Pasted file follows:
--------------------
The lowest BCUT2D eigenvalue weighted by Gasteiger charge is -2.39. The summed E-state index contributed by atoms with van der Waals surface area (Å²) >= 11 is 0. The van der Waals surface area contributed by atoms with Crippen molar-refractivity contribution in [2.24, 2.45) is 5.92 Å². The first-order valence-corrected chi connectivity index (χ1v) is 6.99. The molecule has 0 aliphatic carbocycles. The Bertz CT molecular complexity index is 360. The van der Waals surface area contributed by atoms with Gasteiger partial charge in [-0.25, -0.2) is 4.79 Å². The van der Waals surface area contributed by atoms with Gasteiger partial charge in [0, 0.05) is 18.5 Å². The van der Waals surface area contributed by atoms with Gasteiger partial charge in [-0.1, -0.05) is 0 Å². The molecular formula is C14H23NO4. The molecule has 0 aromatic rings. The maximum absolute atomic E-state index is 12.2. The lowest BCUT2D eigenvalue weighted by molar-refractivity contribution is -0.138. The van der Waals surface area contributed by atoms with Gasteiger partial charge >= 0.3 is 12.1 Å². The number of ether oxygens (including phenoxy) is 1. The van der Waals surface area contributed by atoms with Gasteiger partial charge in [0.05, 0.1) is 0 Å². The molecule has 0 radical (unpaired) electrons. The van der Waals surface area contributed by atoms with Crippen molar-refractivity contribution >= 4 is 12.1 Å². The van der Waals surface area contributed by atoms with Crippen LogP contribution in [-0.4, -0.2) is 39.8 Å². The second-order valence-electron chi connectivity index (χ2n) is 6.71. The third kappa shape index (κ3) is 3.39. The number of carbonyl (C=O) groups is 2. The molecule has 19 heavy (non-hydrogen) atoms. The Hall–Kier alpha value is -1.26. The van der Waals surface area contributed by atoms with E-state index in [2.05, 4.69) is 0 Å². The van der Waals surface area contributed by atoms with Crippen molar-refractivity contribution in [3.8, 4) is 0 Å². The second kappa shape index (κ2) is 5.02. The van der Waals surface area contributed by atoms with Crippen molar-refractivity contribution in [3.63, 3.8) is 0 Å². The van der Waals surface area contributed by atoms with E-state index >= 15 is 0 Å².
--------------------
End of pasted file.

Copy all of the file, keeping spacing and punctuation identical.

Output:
The lowest BCUT2D eigenvalue weighted by Gasteiger charge is -2.39. The summed E-state index contributed by atoms with van der Waals surface area (Å²) >= 11 is 0. The van der Waals surface area contributed by atoms with Crippen molar-refractivity contribution in [2.24, 2.45) is 5.92 Å². The first-order valence-corrected chi connectivity index (χ1v) is 6.99. The molecule has 0 aliphatic carbocycles. The Bertz CT molecular complexity index is 360. The van der Waals surface area contributed by atoms with Gasteiger partial charge in [-0.25, -0.2) is 4.79 Å². The van der Waals surface area contributed by atoms with Gasteiger partial charge in [0, 0.05) is 18.5 Å². The van der Waals surface area contributed by atoms with Gasteiger partial charge in [-0.1, -0.05) is 0 Å². The molecular formula is C14H23NO4. The molecule has 0 aromatic rings. The maximum absolute atomic E-state index is 12.2. The lowest BCUT2D eigenvalue weighted by molar-refractivity contribution is -0.138. The van der Waals surface area contributed by atoms with Gasteiger partial charge >= 0.3 is 12.1 Å². The number of ether oxygens (including phenoxy) is 1. The van der Waals surface area contributed by atoms with Gasteiger partial charge in [0.05, 0.1) is 0 Å². The molecule has 0 radical (unpaired) electrons. The van der Waals surface area contributed by atoms with Crippen molar-refractivity contribution >= 4 is 12.1 Å². The van der Waals surface area contributed by atoms with Crippen LogP contribution in [-0.4, -0.2) is 39.8 Å². The second-order valence-electron chi connectivity index (χ2n) is 6.71. The third kappa shape index (κ3) is 3.39. The number of carbonyl (C=O) groups is 2. The molecule has 19 heavy (non-hydrogen) atoms. The Hall–Kier alpha value is -1.26. The van der Waals surface area contributed by atoms with E-state index in [2.05, 4.69) is 0 Å². The van der Waals surface area contributed by atoms with Crippen molar-refractivity contribution in [3.8, 4) is 0 Å². The second kappa shape index (κ2) is 5.02. The van der Waals surface area contributed by atoms with Crippen molar-refractivity contribution in [3.63, 3.8) is 0 Å². The van der Waals surface area contributed by atoms with E-state index >= 15 is 0 Å².